I see some people have a difficult time understanding "hos oss". I do not know what I am about to say is completely accurate, but if you also know French you can translate this phrase as "chez nous", for example.
If this is not your case, I imagine "hos" to be like saying "Hey, let's go to Joe's", not implying a specific building (house, room, appartment) but it does make sense and you know you are going where Joe is living. I hope this made-up rule helps.
Ah, that makes more sense! Swedish is difficult when you're mother tongue is Dutch, because they are so similar, yet so different. It took me weeks to get used to -en meaning 'the' and not plural, as it is in Dutch. In Dutch it's 'fiets' - 'fietsen' (bike - bikes). I had to reprogram my brain to not automatically see it as plural. /fun language fact
Tack för att förklara!
Aaaahhhhhh the word "chez" brings back memories of trying to learn French back in middle school. Back then, American students weren't taking foreign language classes until middle school; that's why there are so many Americans who are not bilingual. Europeans have the right idea .... having their students begin to learn English (and other languages) when they are very young.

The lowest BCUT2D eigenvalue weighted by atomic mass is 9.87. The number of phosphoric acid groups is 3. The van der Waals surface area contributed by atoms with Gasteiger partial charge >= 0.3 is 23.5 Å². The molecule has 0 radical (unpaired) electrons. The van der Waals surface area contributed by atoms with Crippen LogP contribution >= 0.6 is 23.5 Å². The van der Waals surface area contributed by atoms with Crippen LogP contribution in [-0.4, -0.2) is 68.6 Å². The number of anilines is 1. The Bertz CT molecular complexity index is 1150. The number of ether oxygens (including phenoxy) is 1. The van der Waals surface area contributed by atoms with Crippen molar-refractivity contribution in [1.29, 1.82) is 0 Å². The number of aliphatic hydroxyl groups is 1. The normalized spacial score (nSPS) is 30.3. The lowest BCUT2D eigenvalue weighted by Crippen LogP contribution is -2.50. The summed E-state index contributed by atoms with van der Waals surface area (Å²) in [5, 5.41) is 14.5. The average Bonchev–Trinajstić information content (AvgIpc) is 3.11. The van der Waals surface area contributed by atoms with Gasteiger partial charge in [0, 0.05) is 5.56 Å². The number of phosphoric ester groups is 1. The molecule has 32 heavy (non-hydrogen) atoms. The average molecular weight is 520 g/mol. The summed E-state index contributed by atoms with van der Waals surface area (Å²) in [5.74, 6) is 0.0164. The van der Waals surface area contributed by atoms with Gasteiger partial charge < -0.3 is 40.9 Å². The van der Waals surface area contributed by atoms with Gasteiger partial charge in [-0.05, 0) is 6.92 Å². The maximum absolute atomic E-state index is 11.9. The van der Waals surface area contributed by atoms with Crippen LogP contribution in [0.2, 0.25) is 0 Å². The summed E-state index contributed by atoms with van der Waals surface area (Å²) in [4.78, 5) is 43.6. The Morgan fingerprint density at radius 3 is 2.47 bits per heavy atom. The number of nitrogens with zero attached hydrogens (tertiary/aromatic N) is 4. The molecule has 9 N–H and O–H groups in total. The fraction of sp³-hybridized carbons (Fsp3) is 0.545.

No, hos means "at one's place", or more specifically "at a place belonging to". So you can eat hos someone's home, or someone's restaurant, or someone's offices, etc. - but it does not mean "with". In fact, if I eat hos dig ("at your's"), it is assumed without context that you're also present, but it's not necessary.
Edit: There are a few fixed phrases where it can mean "with" as well, but it does not extend to generalities.